What This Year’s Oscars Showdown Between Tar and Elvis Tells Us About the State of Music Movies

What This Year's Oscars Showdown Between Tar and Elvis Tells Us About the State of Music Movies

The Oscar nominations came out today, and among the 10 nominees for Best Picture are two films about the tragic pursuit of musical glory and how it can unravel you as a person. Both focus on individuals with humble beginnings who concoct over-the-top persons, fall under the influence of powerful mentors, travel the world, wear impeccable suits, womanize, end up at the center of controversy, and bottom out in uncomfortable ways. Both feel like fever dreams, where the titular star is haunted by spirits and their own inner darkness. Both could easily be re-cut as horror films. Both are endlessly debatable. But only one of these films is good.

Todd Field’s Tar is many things: a ghost story, a meme, a parable about cancel culture, a clear-eyed depiction of power, a hazy ending, possibly offensive to women conductors, possibly offensive to lesbians, possibly all in the character’s head. It’s easily one of the best films of the year. Cate Blanchett’s superstar conductor, Lydia Tár, leads orchestras with the pretentiousness, and perviness, of so many men before her, dangling opportunities in exchange for affairs. On the brink of her crowning achievement, a performance of Mahler’s Fifth Symphony, Tár’s repugnant behavior either catches up with her, or she destroys herself, depending on how you read it. Blanchett has said her biggest inspiration in Tar’s manner, her public intellectualism, was the writer Susan Sontag, and the character is so vividly written that you may swear she’s real.

As for Baz Luhrmann’s flashy take on Elvis Presley: Future Generations may never hear Austin Butler’s real voice again, but it’s a worthy sacrifice. He laid himself down, but not merely emulating one of the most imitated men of the 20th century becoming him, and then carried the dead corpse of Elvis (the film, not the person) on his back. When I think of this movie forevermore, Butler will help me forget about the worst role of his co-star Tom Hanks’ career.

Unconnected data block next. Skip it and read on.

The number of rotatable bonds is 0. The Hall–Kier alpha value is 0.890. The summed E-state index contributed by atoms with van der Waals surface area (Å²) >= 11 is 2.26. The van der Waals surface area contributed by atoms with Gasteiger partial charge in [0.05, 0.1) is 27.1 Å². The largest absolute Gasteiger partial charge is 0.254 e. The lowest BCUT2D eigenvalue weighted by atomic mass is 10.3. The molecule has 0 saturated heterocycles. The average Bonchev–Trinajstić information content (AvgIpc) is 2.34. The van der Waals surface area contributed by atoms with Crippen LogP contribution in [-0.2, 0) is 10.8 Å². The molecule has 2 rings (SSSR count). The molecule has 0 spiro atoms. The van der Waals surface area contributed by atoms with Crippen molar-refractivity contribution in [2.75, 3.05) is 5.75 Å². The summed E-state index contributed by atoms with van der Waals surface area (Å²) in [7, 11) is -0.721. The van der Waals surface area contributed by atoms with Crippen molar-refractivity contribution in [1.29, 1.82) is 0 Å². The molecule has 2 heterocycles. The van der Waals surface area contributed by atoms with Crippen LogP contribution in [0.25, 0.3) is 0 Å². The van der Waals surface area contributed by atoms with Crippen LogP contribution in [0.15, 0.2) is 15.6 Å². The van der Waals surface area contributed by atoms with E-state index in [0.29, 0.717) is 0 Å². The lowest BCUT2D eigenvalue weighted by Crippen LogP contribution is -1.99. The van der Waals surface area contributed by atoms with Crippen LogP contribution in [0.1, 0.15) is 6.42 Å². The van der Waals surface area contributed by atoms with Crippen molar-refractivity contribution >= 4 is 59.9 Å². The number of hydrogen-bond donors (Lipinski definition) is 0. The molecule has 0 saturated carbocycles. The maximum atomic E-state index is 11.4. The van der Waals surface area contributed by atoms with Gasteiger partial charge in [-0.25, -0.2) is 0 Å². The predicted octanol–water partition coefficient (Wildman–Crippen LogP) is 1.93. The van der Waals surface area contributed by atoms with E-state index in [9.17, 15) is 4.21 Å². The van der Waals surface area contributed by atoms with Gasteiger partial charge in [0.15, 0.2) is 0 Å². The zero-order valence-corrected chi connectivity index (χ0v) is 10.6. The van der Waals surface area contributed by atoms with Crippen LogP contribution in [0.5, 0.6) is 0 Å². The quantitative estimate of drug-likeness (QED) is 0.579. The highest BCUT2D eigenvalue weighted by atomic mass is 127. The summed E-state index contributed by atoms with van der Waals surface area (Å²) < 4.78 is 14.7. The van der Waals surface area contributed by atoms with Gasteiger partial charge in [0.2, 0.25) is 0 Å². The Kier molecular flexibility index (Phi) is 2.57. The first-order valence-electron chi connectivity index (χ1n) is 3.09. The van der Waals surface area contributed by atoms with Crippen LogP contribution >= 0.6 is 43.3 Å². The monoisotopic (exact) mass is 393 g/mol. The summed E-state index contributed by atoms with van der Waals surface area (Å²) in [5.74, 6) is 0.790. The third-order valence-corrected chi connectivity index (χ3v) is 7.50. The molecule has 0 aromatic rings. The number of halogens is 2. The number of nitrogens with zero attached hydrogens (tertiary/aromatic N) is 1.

Take the scene where Hanks’ Colonel Tom Parker finds out that Elvis is—gasp—white. He has just heard Presley’s cover of “That’s All Right,” and as the group crudely assesses the song’s “negro rhythms” and “country flavor,” Parker insists that a colored singer such as this wouldn’t play the local hayride. When country singer Jimmie Rodgers gleefully informs him of Elvis’ race, Parker murmurs through his inexplicable European accent, “He’s white???” followed by a dramatic pause and then, like a cash register going off in his brain, a more assuredHe’s white—a clip so ridiculous that it went viral last summer. Parker then leads a high-speed chase to become Elvis’ manager before anyone else. I have watched this scene many times, cackled over it, and urged friends to seek it out because I am shocked that it exists in such a garish form. However true to the realities of 1950s America, Luhrmann treats the revelation like a fun music history lesson to tap dance all over in his usual campy way. The whole thing is ill-conceived: America’s dad is not a Dutch villain, and Colonel Parker is not the star of the Elvis show.


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